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Just like any great safari, your images reflect the work you have put in. So, with that said, we started each day at dawn, doing our best to not only maximize our time exploring but also allowing us to get to key areas as early as possible. Wildlife photography often requires a lot of waiting, so the more time you allow yourself to wait, the better your chances are. This was my first time entering the park from the north entrance and seeing the iconic Roosevelt Arch for the first time was something really special. This iconic monument was constructed under the supervision of the US Army at Fort Yellowstone, its cornerstone was laid down by President Theodore Roosevelt in 1903. The top of the arch is inscribed with a quote from the Organic Act of 1872, the legislation which created Yellowstone, which reads: "For the Benefit and Enjoyment of the People". The Roosevelt Arch, just another reason that solidifies the importance of places like Yellowstone, places that are not only incredible wilderness that must be conserved, but also places that are steeped in history, a history that must be preserved.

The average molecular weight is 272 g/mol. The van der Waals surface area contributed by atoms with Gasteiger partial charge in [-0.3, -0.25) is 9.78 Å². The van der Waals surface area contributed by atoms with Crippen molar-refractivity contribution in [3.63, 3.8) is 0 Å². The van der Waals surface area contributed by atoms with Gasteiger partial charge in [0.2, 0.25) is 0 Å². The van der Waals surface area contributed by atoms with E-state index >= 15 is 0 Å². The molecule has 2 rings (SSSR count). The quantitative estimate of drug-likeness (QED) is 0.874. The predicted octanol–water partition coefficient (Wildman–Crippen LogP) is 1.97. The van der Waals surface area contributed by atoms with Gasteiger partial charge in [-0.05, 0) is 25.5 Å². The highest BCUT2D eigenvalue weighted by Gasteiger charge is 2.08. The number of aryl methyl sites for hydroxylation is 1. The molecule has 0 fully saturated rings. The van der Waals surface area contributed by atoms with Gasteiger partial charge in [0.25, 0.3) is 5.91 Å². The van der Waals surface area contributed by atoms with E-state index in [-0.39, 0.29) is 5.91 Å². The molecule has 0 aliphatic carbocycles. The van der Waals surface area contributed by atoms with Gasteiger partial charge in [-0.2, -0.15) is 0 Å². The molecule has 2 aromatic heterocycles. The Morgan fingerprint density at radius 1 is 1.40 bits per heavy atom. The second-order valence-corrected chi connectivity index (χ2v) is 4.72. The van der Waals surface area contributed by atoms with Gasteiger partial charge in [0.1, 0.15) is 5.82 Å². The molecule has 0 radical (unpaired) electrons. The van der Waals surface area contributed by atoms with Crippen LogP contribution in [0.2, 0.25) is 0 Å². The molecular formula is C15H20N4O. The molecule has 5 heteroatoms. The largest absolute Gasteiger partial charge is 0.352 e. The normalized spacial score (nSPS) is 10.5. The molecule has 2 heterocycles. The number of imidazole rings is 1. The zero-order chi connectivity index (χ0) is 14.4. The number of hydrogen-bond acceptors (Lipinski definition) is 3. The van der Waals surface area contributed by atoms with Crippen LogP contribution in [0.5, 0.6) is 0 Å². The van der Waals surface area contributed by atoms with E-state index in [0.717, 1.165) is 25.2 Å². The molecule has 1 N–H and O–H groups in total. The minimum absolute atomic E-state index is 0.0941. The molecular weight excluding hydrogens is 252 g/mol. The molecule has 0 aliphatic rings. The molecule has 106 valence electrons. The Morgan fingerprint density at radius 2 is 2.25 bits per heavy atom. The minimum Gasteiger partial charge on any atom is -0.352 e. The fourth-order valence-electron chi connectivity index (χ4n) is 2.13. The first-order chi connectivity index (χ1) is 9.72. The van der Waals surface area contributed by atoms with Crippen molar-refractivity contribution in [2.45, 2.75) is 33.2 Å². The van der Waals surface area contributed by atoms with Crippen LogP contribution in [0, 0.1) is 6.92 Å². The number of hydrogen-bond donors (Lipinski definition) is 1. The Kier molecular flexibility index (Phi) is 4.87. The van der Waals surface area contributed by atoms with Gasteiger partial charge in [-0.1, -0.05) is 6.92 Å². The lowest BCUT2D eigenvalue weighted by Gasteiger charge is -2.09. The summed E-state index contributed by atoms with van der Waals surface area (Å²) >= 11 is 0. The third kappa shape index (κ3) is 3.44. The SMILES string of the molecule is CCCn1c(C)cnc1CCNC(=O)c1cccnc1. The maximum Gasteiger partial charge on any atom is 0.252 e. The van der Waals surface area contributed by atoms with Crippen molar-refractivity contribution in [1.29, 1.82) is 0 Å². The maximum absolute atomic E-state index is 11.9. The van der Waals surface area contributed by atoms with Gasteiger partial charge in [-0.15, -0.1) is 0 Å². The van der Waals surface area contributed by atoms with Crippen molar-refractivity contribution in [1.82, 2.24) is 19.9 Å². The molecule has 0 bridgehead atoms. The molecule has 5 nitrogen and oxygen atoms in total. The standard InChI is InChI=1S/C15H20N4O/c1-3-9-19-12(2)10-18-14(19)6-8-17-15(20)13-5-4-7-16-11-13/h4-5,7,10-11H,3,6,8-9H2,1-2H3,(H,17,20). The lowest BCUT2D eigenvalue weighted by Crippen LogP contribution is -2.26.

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The first thing that takes your breath away when you visit Yellowstone during the winter is how quiet it is. No cars, no tour busses, no noisy tourists, just a quiet wilderness… but it’s not an eerie quiet, it’s more of a beautiful quiet, its spiritual. I looked out at this astonishing wilderness, and couldn’t recognize it, a place I had just visited not more than a few months ago, covered in this deep blanket of snow, completely transformed.

Evolve and adapt we must;